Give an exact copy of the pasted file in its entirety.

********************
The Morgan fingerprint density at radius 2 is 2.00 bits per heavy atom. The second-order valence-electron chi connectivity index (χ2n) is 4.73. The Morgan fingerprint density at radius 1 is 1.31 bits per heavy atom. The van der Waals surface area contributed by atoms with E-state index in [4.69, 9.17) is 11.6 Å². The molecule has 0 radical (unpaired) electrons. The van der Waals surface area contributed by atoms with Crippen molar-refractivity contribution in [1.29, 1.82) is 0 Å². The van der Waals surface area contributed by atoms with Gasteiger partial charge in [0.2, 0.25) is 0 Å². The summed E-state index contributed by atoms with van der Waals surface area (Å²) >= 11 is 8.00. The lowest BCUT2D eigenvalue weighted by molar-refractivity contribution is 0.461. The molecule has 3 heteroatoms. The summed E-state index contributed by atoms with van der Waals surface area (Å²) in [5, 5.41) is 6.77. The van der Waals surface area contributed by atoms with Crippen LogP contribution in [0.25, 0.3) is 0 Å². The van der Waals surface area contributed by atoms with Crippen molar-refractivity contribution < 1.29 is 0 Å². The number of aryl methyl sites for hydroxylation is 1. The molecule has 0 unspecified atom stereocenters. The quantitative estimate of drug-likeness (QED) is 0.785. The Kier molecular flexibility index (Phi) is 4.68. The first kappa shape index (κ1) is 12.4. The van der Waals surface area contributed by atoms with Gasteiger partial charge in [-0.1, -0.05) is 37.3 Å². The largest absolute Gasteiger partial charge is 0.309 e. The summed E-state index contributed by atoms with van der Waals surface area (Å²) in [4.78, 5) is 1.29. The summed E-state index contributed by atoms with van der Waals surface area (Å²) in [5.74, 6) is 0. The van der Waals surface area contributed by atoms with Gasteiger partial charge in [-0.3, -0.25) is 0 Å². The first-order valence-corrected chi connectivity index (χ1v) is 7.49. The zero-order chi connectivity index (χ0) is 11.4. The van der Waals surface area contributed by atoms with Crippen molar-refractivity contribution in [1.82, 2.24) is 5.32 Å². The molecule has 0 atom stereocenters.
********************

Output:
The Morgan fingerprint density at radius 2 is 2.00 bits per heavy atom. The second-order valence-electron chi connectivity index (χ2n) is 4.73. The Morgan fingerprint density at radius 1 is 1.31 bits per heavy atom. The van der Waals surface area contributed by atoms with E-state index in [4.69, 9.17) is 11.6 Å². The molecule has 0 radical (unpaired) electrons. The van der Waals surface area contributed by atoms with Crippen molar-refractivity contribution in [1.29, 1.82) is 0 Å². The van der Waals surface area contributed by atoms with Gasteiger partial charge in [0.2, 0.25) is 0 Å². The summed E-state index contributed by atoms with van der Waals surface area (Å²) >= 11 is 8.00. The lowest BCUT2D eigenvalue weighted by molar-refractivity contribution is 0.461. The molecule has 3 heteroatoms. The summed E-state index contributed by atoms with van der Waals surface area (Å²) in [5, 5.41) is 6.77. The van der Waals surface area contributed by atoms with Crippen LogP contribution in [0.25, 0.3) is 0 Å². The van der Waals surface area contributed by atoms with Crippen molar-refractivity contribution < 1.29 is 0 Å². The number of aryl methyl sites for hydroxylation is 1. The molecule has 0 unspecified atom stereocenters. The quantitative estimate of drug-likeness (QED) is 0.785. The Kier molecular flexibility index (Phi) is 4.68. The first kappa shape index (κ1) is 12.4. The van der Waals surface area contributed by atoms with Gasteiger partial charge in [-0.1, -0.05) is 37.3 Å². The largest absolute Gasteiger partial charge is 0.309 e. The summed E-state index contributed by atoms with van der Waals surface area (Å²) in [4.78, 5) is 1.29. The summed E-state index contributed by atoms with van der Waals surface area (Å²) in [5.74, 6) is 0. The van der Waals surface area contributed by atoms with Gasteiger partial charge in [-0.3, -0.25) is 0 Å². The first-order valence-corrected chi connectivity index (χ1v) is 7.49. The zero-order chi connectivity index (χ0) is 11.4. The van der Waals surface area contributed by atoms with Crippen molar-refractivity contribution in [1.82, 2.24) is 5.32 Å². The molecule has 0 atom stereocenters.